A meteor streaks across the night sky during the Leonid meteor shower in 2001. This annual shower will be seen nationwide this weekend.
(Photo: NASA, AFP)
Skywatchers, rejoice! The Leonid meteor shower, an annual mid-November treat, will be coming to a sky near you this weekend.
The peak of the shower will be visible both Saturday and Sunday nights, according to EarthSkymagazine. Unfortunately, the full moon (known as the "Beaver" moon) comes Sunday, which will wash out all but the very brightest meteors from view.
"This will be a major obstacle to viewing this sometimes-brilliant meteor shower," reports AccuWeather astronomy expert Mark Paquette.
At its peak, you'll probably be able to see about 10-15 meteors each hour. The best viewing time is typically between midnight and dawn, but according to Universe Today, the peak time is expected at about 5 a.m. ET Sunday.
The Leonids appear to be coming from the constellation Leo the Lion (hence their name) in the east, but they should be visible all the way across the sky.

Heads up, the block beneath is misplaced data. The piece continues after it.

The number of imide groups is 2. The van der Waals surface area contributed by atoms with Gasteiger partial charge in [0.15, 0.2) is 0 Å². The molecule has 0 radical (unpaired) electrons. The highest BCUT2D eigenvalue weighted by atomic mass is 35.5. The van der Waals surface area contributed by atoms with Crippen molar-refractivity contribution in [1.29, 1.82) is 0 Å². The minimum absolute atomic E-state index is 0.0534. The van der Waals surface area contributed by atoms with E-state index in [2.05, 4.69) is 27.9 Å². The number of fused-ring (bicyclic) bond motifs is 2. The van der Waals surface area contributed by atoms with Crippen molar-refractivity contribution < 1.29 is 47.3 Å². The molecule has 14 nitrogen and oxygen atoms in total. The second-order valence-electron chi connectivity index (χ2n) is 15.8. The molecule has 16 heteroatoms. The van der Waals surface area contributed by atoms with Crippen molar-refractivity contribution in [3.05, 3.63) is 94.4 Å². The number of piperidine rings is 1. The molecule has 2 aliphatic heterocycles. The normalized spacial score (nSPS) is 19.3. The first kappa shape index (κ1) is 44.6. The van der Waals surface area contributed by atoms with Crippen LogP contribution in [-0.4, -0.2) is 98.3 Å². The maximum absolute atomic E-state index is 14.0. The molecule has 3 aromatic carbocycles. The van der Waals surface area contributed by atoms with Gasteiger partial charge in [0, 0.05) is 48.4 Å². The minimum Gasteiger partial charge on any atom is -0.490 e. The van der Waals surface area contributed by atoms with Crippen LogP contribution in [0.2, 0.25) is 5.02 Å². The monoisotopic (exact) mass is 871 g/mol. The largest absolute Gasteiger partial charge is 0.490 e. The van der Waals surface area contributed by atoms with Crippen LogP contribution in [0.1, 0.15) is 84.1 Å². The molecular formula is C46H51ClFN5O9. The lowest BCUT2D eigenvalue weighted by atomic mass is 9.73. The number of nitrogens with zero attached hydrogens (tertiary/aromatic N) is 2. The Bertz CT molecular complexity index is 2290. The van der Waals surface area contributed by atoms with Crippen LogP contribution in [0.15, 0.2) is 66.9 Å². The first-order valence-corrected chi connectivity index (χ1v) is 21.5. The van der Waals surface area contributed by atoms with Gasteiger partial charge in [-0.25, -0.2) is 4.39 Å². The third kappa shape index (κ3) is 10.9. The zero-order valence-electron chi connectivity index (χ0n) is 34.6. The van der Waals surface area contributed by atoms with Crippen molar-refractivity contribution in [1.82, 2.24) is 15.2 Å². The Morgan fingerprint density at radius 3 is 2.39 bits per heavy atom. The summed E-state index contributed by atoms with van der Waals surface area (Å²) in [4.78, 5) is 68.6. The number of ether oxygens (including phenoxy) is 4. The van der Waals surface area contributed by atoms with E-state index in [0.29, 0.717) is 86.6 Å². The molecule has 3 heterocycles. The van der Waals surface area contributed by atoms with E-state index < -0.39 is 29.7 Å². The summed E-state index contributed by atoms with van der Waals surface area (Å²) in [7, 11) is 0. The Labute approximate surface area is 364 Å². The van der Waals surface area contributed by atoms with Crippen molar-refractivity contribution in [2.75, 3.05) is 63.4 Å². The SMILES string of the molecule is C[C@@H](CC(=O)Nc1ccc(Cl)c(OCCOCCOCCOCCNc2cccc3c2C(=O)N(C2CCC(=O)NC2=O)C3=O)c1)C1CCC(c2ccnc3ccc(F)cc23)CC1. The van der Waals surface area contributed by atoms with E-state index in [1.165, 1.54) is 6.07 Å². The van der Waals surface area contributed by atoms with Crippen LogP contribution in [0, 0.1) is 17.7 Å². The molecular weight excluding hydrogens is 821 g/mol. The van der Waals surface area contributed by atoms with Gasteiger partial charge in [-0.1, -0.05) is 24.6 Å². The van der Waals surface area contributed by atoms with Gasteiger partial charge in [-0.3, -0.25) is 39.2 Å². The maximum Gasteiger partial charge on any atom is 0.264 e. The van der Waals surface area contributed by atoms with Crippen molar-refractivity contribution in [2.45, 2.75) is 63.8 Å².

Also known as "shooting stars," the meteors are actually leftover comet dust. As Earth's orbit takes it through sandy grains left in the tail of the comet Tempel-Tuttle, the tiny dust particles hit the atmosphere at 158,440 mph and turn white-hot, lighting up as they pass through the air.
Weatherwise, the best locations for viewing the show in the U.S. this weekend are expected to be in the Northeast and across the Southwest, according to AccuWeather.
In addition to the meteor shower and the full moon, there's also a comet out there -- known as ISON. According to NASA, it is visible to the naked eye, and can be seen about a half hour before sunrise as a fuzzy green blob in the southeastern skies.